A further similarity to the mammalian system, but on the periphery of core cell cycle regulation, is the complexing of C. elegans Rb related proteins. Complex initiation, which likely begins with a heterodimerization between EFL-1 and DPL-1 proteins, later aggregates with LIN-35. This trimer, along with other myeloblastosis (MYB) proteins (which themselves are able to regulate cell proliferation/differentiation), forms what is known as the DREAM complex (C. elegans DRM) [95]. DREAM complexes are suspected to manipulate chromatin in order to regulate transcription of specific genes. Whereas the mammalian model of the DREAM complex is thought to directly target promoter regions of developmental genes, the C. elegans DRM complex is thought to possibly act in conjunction with the nucleasome remodeling and deacetylase (NuRD) complexes; in order to regulate chromatin structure of epidermal growth factors (EGFs) (Fig. 21) [95]. Consequently, this would regulate Ras/EGF receptor/MAPK pathways. Interestingly, while the LIN-35/EFLl-1/DPL-1 complex is likely to repress transcription, the DPL-1 protein is thought to also complex an activating transcription factor member of the E2F family in order to promote the S phase [104]. Like many cell cycle regulators, the DPL-1 protein has the capacity to both progress the cell cycle and initiate apoptosis. For example, DPL-1 can also promote the expression of ced-4 and 3, which are caspase activator and caspase homologs, respectively.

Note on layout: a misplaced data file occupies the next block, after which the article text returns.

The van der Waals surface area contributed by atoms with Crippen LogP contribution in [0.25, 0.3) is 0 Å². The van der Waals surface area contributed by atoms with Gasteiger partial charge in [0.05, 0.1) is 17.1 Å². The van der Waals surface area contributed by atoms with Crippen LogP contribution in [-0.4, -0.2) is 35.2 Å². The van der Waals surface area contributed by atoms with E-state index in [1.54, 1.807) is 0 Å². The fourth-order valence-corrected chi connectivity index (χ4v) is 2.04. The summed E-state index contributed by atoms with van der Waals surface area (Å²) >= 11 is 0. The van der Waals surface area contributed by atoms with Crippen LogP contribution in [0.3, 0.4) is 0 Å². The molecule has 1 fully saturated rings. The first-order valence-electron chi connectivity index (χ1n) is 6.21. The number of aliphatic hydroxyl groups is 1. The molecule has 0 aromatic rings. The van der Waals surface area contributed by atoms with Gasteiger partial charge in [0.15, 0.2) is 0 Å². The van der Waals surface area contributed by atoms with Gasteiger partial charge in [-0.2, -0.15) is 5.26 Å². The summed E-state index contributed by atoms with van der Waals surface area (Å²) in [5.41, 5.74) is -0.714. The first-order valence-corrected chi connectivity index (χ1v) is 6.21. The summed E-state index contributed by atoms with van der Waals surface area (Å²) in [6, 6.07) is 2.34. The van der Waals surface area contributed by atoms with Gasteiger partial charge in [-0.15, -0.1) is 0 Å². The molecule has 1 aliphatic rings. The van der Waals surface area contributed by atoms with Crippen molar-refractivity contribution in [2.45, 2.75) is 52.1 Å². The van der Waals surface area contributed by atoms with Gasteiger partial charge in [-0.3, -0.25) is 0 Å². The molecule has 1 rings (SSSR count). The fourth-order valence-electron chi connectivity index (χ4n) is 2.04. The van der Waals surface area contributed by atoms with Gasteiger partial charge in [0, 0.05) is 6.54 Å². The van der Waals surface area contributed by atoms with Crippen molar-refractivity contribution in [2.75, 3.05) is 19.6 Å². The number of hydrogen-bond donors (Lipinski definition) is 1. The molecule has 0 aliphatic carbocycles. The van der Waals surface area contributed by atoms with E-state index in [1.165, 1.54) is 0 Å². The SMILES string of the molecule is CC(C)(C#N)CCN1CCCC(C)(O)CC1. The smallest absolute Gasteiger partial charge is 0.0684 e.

The combined activities of LIN-35 (including its associated factors) and CKI-1 result in an attenuation of the cell cycle at the G1/S phase, but they are not the only members to cause arrest at this stage. The abnormal cell lineage members 19 and 23 (re-named for the 'cullin' gene family, cul-1, and lin-23, respectively) encode for members of the ubiquitin ligase complex, which would be able to degrade G1/S phase regulators [102]. The Skp-1-Cul1-Fbox (SCF) complex particularly targets CYE-1. The cullin family, with six members in C. elegans, is involved in the degradation of numerous proteins; specifically those involved in cell cycle progression. Targets include mei-1 (involved in microtubule severing which allows chromosome segregation) and cdt (involved in DNA replication), which, if active could allow the progression and completion of the cell cycle [102].